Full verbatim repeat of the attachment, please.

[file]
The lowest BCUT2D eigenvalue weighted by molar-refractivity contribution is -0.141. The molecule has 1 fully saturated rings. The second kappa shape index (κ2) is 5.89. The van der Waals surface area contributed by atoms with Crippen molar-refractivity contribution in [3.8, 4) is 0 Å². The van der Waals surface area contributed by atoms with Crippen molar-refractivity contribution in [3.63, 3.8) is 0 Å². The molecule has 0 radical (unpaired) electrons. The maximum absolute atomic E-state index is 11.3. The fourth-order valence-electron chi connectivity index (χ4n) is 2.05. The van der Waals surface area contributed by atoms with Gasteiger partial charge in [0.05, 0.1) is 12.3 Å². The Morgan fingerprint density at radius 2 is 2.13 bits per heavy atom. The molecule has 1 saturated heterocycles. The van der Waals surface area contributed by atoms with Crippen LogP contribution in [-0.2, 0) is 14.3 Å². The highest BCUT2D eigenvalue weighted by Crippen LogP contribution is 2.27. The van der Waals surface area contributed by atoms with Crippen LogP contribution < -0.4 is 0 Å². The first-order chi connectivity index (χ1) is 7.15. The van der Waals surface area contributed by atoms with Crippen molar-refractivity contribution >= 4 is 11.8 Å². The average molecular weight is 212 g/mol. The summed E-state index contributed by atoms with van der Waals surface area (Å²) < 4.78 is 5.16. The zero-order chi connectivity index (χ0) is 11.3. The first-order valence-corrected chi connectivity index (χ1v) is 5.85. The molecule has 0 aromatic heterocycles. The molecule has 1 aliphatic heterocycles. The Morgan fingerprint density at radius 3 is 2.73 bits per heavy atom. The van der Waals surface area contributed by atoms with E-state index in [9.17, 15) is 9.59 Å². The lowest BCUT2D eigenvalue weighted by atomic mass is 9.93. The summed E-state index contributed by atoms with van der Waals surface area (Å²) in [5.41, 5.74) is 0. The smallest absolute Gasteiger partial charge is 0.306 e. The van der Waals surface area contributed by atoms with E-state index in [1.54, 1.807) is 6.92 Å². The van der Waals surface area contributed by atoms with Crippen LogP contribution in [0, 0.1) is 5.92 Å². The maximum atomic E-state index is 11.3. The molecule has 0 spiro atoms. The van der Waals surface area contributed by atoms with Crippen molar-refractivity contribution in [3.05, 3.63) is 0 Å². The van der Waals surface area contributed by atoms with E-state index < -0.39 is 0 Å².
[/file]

The lowest BCUT2D eigenvalue weighted by molar-refractivity contribution is -0.141. The molecule has 1 fully saturated rings. The second kappa shape index (κ2) is 5.89. The van der Waals surface area contributed by atoms with Crippen molar-refractivity contribution in [3.8, 4) is 0 Å². The van der Waals surface area contributed by atoms with Crippen molar-refractivity contribution in [3.63, 3.8) is 0 Å². The molecule has 0 radical (unpaired) electrons. The maximum absolute atomic E-state index is 11.3. The fourth-order valence-electron chi connectivity index (χ4n) is 2.05. The van der Waals surface area contributed by atoms with Gasteiger partial charge in [0.05, 0.1) is 12.3 Å². The Morgan fingerprint density at radius 2 is 2.13 bits per heavy atom. The molecule has 1 saturated heterocycles. The van der Waals surface area contributed by atoms with Crippen LogP contribution in [-0.2, 0) is 14.3 Å². The highest BCUT2D eigenvalue weighted by Crippen LogP contribution is 2.27. The van der Waals surface area contributed by atoms with Crippen LogP contribution < -0.4 is 0 Å². The first-order chi connectivity index (χ1) is 7.15. The van der Waals surface area contributed by atoms with Crippen molar-refractivity contribution >= 4 is 11.8 Å². The average molecular weight is 212 g/mol. The summed E-state index contributed by atoms with van der Waals surface area (Å²) < 4.78 is 5.16. The zero-order chi connectivity index (χ0) is 11.3. The first-order valence-corrected chi connectivity index (χ1v) is 5.85. The molecule has 0 aromatic heterocycles. The molecule has 1 aliphatic heterocycles. The Morgan fingerprint density at radius 3 is 2.73 bits per heavy atom. The van der Waals surface area contributed by atoms with E-state index in [9.17, 15) is 9.59 Å². The lowest BCUT2D eigenvalue weighted by atomic mass is 9.93. The summed E-state index contributed by atoms with van der Waals surface area (Å²) in [5.41, 5.74) is 0. The smallest absolute Gasteiger partial charge is 0.306 e. The van der Waals surface area contributed by atoms with E-state index in [1.54, 1.807) is 6.92 Å². The van der Waals surface area contributed by atoms with Crippen LogP contribution in [0, 0.1) is 5.92 Å². The maximum atomic E-state index is 11.3. The molecule has 0 spiro atoms. The van der Waals surface area contributed by atoms with Crippen molar-refractivity contribution in [3.05, 3.63) is 0 Å². The van der Waals surface area contributed by atoms with E-state index < -0.39 is 0 Å².